Sunday, July 31, 2005

A sense of balance 

It’s late February 2002. I’m making my way up the Allt a Mhuilinn towards Ben Nevis in the company of twenty or so others on the final day of a Scottish winter mountaineering training course.

The walk up the valley to the foot of the mountain proper is long and not too steep, so we’re spread out along the track in groups or two or three, passing the time chatting. The path is almost wide enough to walk two and sometimes three abreast – almost but not quite, so feet occasionally find themselves hopping over boulders or tussocks of grass at the path’s edge. That wouldn’t necessarily matter, but the wind is blowing sleet across the valley so hoods are drawn tightly round faces and vision is restricted to a tunnel. The path ahead is clear enough, but what lies to left and right, or at my feet, is out of sight.

One moment I’m walking along at the edge of the path chatting to one of the instructors; the next, a blurred image, predominantly white with scatterings of green and occasional grey-brown flashes across my field of vision; arms flail wildly to assist feet, working under the influence of a blind instinct of their own, to find whatever purchase they can, sufficiently near to a spot that is directly under my centre of gravity to keep body approximately upright. But only approximately – centre of gravity is not quite where is usually is, owing to the weight of a rucksack packed with winter mountaineering gear; the white and green and grey-brown patchwork swirls and twists and sweeps again in a new direction, and feet continue their involuntary dance across a floor that wildly tips and dips with every step. Brain is taken initially by surprise, but although much of its processing power is channeled into the immediate matter of maintaining balance, another more detached part gets to work processing the incoming information. Out of the erratic green and grey and white kaleidoscope it notices an occasional element that it recognizes – here’s a grey rock, there’s green grass, there, further ahead is… white, but there’s nothing in between - and so it begins to piece together a coherent explanation, rapidly followed by an evaluation and an action plan. I tripped, stumbled off the path and am now careering down quite a steep slope which steepens further before falling over a low drop to reach the stream. Now would be a good time to regain control and stop.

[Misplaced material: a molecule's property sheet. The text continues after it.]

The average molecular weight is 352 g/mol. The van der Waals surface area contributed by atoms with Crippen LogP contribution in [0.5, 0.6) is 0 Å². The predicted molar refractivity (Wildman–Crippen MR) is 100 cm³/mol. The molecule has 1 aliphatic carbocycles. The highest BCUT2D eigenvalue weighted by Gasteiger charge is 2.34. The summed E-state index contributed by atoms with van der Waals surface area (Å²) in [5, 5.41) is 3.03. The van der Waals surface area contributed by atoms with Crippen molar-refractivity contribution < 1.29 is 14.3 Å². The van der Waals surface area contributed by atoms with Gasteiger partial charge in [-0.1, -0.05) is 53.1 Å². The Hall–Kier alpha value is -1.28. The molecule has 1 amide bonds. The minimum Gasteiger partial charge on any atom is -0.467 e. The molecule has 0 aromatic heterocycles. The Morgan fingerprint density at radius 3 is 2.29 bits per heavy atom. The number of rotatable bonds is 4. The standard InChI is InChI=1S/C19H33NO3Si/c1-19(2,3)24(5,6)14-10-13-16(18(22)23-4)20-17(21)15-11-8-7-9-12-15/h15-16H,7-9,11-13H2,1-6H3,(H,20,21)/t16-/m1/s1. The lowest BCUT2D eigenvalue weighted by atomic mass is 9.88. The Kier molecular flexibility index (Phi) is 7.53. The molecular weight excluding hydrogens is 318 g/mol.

That out-of-balance feeling, not quite sure what it is that’s flashing past, never able to be still long enough to make sense of the surroundings, ever struggling to maintain sufficient balance and always on the point of falling over, is pretty much what the entry point to this month of July felt like. Somewhere around the beginning of the month, at around this blog’s second anniversary, I changed its name from “older and growing” to “older, but no wiser”- at that time, the old name felt such a pretentious lie that I couldn’t bear to see it there staring back at me from the top of the page, mocking me, daring me. Who did this guy think he was?

Today though I’d almost feel comfortable reinstating the old title, if not as a statement of fact, then at least as a declaration of intent. It’s been quite an eventful month, one way and another, and rather to my surprise I find I’m leaving the month in a frame of mind quite different to that in which I entered it. That out-of-balance feeling hasn’t gone away altogether, but its power seems markedly diminished.

Human beings being what they are, it’s tempting to look for explanations, to identify some significant causal links – to be able to say “Ah, so that’s why…”. Someone once said we’re ‘why and because machines’: the inquisitiveness that may have kick-started our intellectual evolution and has certainly sustained it, has us forever asking why, and that question creates a vacuum which we also seem driven to fill. Finding answers feels good; it fosters the illusion that we understand, that we’re in control, and if we’re not careful we mistake plausibility for veracity, just to avoid the discomfort of that vacuum and to fulfill our need to believe that we are masters of our own destiny.

So it was that I nearly fell into the trap of trying figure out what has changed over the past 31 days, to be able to say – “I feel x because of y”. The rough draft of this post had a long list of contenders, both for causes and for effects. But what use is that? It’s all conjecture, I couldn’t actually do anything with the knowledge, and it’d be wrong anyway because people and the world are much more complicated, interconnected , non-linear and downright unpredictable then we give them credit for.

Anyhow, all that analysis stuff is backward looking and I’d rather be moving forwards. I’d just better watch where I put my feet – balance may be regained, but there are still boulders out there.

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